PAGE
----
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Toyota is building an entire futuristic town around not driving

Called the Woven City, this planned metropolis is designed to be a testbed for future technologies.

The Woven City will be located near Mount Fuji.

Toyota

Toyota is apparently no longer content making Corollas, Hilux pickups and loads of money, as it's now planning to build an entire town of its own. Seriously.

Today at CES in Las Vegas, the automaker announced its ambitious new construction project, called the Woven City. Located near Mount Fuji in Japan, this brand-new municipality will occupy the location of a defunct manufacturing plant. The automaker has reclaimed a 175-acre plot of land that, over the next few years, will be transformed into a city of the future.

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The goal of this prototype conurbation is to create a living laboratory for the development of future technologies. This encompasses things like self-driving vehicles, robotics, smart homes, personal mobility and more.

Speaking at a roundtable discussion following the Woven City's announcement, James Kuffner, CEO of the Toyota Research Institute Advanced Development said, "The cities of today have been shaped by cars." But with this project, the automaker is exploring a world of new technological possibilities. Woven City could be the perfect testbed for this.

Residents, yes, normal people will be able to live there, as well as buildings, infrastructure and vehicles will all be interconnected, powered by a city-wide digital operating system. Toyota will also invite its business partners to work there as well as academics and scientists from around the world, all with the goal of fostering the creation of new technologies. Connected, autonomous, emissions-free and shared mobility are a few of the buzzwords used to describe the project.

This planned city is designed to be fully sustainable, powered by Toyota hydrogen-fuel cell technology and rooftop-mounted photovoltaic panels. Accordingly, it should not be connected to the conventional power grid. Buildings will be made largely of wood, incorporating traditional Japanese joinery in their construction. If the renderings of this town and its structures are accurate, it should be a swanky place to reside.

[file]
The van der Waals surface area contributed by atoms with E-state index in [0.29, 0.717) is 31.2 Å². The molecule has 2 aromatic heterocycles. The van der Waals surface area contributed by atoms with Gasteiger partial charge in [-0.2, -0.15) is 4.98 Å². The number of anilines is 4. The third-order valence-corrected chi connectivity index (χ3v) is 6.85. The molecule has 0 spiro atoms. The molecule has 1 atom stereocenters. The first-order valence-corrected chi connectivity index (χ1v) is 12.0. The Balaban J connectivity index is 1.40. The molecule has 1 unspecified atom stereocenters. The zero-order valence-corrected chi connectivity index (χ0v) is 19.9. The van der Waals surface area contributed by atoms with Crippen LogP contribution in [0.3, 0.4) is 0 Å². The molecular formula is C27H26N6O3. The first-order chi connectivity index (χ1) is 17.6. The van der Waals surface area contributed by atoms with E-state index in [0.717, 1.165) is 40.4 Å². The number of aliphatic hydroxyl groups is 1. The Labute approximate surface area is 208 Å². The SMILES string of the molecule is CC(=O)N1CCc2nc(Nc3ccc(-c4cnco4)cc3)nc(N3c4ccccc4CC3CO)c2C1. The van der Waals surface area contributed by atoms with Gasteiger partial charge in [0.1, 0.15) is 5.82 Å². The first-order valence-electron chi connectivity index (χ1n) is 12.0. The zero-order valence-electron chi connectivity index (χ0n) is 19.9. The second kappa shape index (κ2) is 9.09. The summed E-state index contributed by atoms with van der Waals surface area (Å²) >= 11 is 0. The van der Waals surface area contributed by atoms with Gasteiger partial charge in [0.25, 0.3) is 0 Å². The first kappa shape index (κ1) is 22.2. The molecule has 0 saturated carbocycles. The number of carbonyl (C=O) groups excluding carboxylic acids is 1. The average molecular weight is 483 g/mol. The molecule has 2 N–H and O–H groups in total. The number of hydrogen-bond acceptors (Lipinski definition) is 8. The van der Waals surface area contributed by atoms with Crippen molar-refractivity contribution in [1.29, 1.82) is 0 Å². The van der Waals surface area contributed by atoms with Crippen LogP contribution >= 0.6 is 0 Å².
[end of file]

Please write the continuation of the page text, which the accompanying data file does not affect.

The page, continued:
Toyota Woven City

This is a place where pedestrians and self-driving vehicles should be able to live in harmony, at least until the robot uprising.

Toyota

The Woven City's streets will be divided into three sections, none of which will support human-driven vehicles. One will be dedicated to faster-moving self-driving transportation, another will handle slower, personal-mobility vehicles as well as pedestrians, and the final one will be park-like promenades dedicated exclusively to people.

Those differing infrastructure elements will weave together, something that helped inspire the project's name. This is also a nod to Toyota's heritage, as the automaker actually got its start making looms for weaving fabric.

The Woven City's carefully planned environment should make it easier to create and develop future transportation technology. Greening things up, native vegetation and hydroponics will be sprinkled throughout.

Major infrastructure elements will be housed underground. This should include things like hydrogen storage and plumbing. Topside, residents' lives will likely be made easier thanks to in-home robots and sensor-based artificial intelligence. In a perfect world, the trash will automatically get taken out and refrigerators seamlessly restocked with tasty vittles.

Giving some style to match its functionality, the Woven City is being designed by Danish architect Bjarke Ingels. His firm, the Bjarke Ingels Group, has created many iconic buildings around the world, including several for Google as well as 2 World Trade Center in New York.

Toyota Woven City

It looks like the Woven City will be elegantly designed. 

Toyota

As one might expect with a project of this scale, it will be constructed in phases over many years. The official groundbreaking is scheduled to take place next year with the first residents moving in roughly five years from today. Still, Ingels said during the roundtable, "The Woven City is never going to be complete." It will likely continue to evolve as it expands and as new technologies come out.

Designed to serve as a model for cities of the future, Kuffner noted they're looking to transform urban life around the planet. The Woven City is intended to benefit the health and happiness of the people that live there, he added.  

Around 2,000 people are expected to call this place home when it's complete, or rather, once it's more fully realized. Businesses will also be allowed to set up shop in the Woven City. Since ground hasn't even been broken on this project yet, it's impossible to say what it might cost to live here, but one company representative said it will have "Toyota pricing," hinting that it should be quite mainstream.

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